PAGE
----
AFP PHOTO / FAROUK BATICHE

(AFP) Nearly 55,000 people accused of committing “terrorist offenses” have faced legal proceedings in Algeria since the country’s devastating civil war in the 1990s, the justice minister has said.

It was the first such revelation by the authorities, which use the term “terrorists” for armed Islamists active in Algeria where the civil war killed 200,000 people.

The brutal conflict broke out between armed Islamist groups and security forces after the army canceled a 1992 election that Islamist politicians were poised to win.

It ended when Algerians voted in a referendum in September 2005 to approve a reconciliation deal that led to 15,000 Islamists being pardoned in exchange for surrendering.

Justice Minister Tayeb Louh told parliament on Monday his ministry had set up a database on the number of people who have “faced legal proceedings for terrorist crimes.”

The database, set up in 2014, shows that from the 1990s to December 21 this year, authorities instigated legal proceedings against 54,457 people.

Louh said the number includes those who were pardoned under the terms of the referendum, but he did not spell out the exact nature of the proceedings, nor did he give details about the other cases.

Algeria has sentenced hundreds of people to death, but no execution has been carried out since 1993.

Groups affiliated to Al-Qaeda in the Islamic Maghreb (AQIM) remain active in the northeast where they carry out regular attacks on the security forces.

Authorities have also reported attacks by the Jund al-Khilafa extremist movement which is linked to the ISIS.

ALSO READ  Several Turkish soldiers killed by Libyan Army near Tripoli

More than 100 suspected Islamists have been killed by the Algerian army since the beginning of the year, according to an AFP count compiled from official statements.

Advertisements
Share this article:
  • 17
  •  
  •  
  •  
  •  
  •  
  •  
  •  
  •  
  •  
  •  
  •  
  •  
  •  
  •  
    17
    Shares

Notice: All comments represent the view of the commenter and not necessarily the views of AMN.

All comments that are not spam or wholly inappropriate are approved, we do not sort out opinions or points of view that are different from ours.

This is a Civilized Place for Public Discussion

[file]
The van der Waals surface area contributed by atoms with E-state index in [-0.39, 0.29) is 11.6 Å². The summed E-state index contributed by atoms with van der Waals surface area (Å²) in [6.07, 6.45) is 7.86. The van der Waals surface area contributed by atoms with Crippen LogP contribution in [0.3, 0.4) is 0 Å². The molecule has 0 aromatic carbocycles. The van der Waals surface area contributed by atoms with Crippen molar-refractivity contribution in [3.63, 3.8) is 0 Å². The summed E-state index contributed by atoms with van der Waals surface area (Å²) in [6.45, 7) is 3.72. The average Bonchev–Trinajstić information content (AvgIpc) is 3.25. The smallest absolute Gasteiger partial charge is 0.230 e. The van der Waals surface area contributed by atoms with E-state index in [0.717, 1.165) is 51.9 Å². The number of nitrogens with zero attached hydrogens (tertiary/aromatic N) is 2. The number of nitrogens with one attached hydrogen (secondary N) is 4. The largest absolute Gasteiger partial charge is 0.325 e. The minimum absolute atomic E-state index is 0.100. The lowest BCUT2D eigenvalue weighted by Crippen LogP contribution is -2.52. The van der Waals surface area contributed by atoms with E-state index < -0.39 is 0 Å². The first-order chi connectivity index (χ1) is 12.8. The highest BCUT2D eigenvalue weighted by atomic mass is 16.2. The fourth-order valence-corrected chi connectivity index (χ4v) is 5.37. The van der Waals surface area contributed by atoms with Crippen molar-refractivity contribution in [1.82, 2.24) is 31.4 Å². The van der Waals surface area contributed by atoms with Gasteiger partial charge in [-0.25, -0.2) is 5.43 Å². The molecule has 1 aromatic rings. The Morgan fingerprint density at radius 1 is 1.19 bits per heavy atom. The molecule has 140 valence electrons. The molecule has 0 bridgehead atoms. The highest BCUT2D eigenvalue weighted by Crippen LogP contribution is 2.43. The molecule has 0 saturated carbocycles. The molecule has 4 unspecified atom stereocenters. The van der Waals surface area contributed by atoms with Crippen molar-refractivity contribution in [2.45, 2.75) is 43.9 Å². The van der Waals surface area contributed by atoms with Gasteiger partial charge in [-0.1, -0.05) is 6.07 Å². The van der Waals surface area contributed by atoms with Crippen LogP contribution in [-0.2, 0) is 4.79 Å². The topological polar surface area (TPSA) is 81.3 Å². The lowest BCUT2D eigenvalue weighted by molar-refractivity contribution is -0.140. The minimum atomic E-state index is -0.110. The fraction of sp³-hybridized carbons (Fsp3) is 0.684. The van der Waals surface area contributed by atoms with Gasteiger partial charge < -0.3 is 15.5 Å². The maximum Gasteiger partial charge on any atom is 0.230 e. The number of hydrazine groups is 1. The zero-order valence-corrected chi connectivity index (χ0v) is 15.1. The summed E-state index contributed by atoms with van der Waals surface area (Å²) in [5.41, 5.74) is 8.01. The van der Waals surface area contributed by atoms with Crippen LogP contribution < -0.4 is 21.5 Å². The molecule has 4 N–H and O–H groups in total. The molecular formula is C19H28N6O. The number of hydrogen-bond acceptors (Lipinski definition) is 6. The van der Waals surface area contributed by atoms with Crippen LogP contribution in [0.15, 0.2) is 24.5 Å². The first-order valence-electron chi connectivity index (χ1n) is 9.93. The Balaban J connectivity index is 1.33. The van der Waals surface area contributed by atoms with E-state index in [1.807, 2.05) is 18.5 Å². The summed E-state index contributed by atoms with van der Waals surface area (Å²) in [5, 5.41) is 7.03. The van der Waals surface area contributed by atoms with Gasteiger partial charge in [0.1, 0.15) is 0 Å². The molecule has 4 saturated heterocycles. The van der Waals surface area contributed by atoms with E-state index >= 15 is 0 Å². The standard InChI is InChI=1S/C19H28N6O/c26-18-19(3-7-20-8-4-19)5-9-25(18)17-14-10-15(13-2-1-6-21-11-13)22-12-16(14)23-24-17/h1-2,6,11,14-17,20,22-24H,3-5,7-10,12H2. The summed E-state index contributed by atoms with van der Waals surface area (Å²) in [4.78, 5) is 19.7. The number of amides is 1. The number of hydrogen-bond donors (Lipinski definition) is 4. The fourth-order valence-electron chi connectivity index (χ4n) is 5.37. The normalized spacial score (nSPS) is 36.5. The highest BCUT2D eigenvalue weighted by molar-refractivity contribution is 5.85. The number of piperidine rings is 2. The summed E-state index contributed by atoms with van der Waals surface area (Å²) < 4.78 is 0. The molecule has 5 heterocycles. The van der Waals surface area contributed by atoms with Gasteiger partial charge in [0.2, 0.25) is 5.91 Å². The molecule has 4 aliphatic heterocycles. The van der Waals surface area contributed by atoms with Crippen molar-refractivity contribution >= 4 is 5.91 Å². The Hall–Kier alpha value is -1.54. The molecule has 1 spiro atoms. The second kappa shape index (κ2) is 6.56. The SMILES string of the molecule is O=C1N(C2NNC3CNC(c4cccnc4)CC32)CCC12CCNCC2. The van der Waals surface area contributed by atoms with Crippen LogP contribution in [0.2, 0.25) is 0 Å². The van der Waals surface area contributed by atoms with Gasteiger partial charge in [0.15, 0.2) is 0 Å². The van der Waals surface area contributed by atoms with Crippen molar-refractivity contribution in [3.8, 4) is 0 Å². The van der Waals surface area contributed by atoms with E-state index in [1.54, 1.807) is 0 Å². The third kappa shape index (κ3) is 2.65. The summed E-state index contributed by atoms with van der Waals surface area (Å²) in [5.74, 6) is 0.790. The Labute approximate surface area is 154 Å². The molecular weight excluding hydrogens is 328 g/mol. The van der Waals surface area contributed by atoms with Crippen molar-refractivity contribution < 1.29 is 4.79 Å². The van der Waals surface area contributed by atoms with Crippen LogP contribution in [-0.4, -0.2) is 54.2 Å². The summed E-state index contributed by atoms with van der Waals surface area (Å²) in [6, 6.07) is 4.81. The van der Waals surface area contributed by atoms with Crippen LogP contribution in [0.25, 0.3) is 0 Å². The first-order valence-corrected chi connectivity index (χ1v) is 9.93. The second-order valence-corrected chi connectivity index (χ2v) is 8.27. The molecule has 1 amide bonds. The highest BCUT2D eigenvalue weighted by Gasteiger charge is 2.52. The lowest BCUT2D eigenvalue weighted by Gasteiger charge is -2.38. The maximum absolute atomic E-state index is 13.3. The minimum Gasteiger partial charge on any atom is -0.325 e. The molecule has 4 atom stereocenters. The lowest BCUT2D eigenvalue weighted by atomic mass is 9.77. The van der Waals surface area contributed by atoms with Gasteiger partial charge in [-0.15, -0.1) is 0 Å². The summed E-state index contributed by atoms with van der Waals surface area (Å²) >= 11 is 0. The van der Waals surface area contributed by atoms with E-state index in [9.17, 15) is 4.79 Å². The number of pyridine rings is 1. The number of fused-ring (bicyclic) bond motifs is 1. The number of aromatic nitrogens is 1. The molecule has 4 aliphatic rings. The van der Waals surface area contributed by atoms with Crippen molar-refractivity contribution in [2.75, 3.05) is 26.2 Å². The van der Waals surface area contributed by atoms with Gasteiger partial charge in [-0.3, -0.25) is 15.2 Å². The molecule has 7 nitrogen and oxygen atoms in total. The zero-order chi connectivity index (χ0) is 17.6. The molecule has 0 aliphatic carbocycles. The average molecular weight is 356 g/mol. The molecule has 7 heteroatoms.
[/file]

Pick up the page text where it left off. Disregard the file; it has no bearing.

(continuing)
Please treat this discussion with the same respect you would a public park. We, too, are a shared community resource — a place to share skills, knowledge and interests through ongoing conversation.

These are not hard and fast rules, merely guidelines to aid the human judgment of our community and keep this a clean and well-lighted place for civilized public discourse.

Improve the Discussion

Help us make this a great place for discussion by always working to improve the discussion in some way, however small. If you are not sure your post adds to the conversation, think over what you want to say and try again later.

The topics discussed here matter to us, and we want you to act as if they matter to you, too. Be respectful of the topics and the people discussing them, even if you disagree with some of what is being said.

Be Agreeable, Even When You Disagree

You may wish to respond to something by disagreeing with it. That’s fine. But remember to criticize ideas, not people. Please avoid:

  • Name-calling
  • Ad hominem attacks
  • Responding to a post’s tone instead of its actual content
  • Knee-jerk contradiction

Instead, provide reasoned counter-arguments that improve the conversation.

newest oldest most voted
Notify of
Daeshbags Sux
Member
Master
Upvoted
Rookie Mentor
Commenter
Daeshbags Sux

It’s great from the Algerian govt to point this. Now, just hope they share their database with others in order to either prevent entries or to keep a close eye on these if ever they are allowed to enter another country for some reason.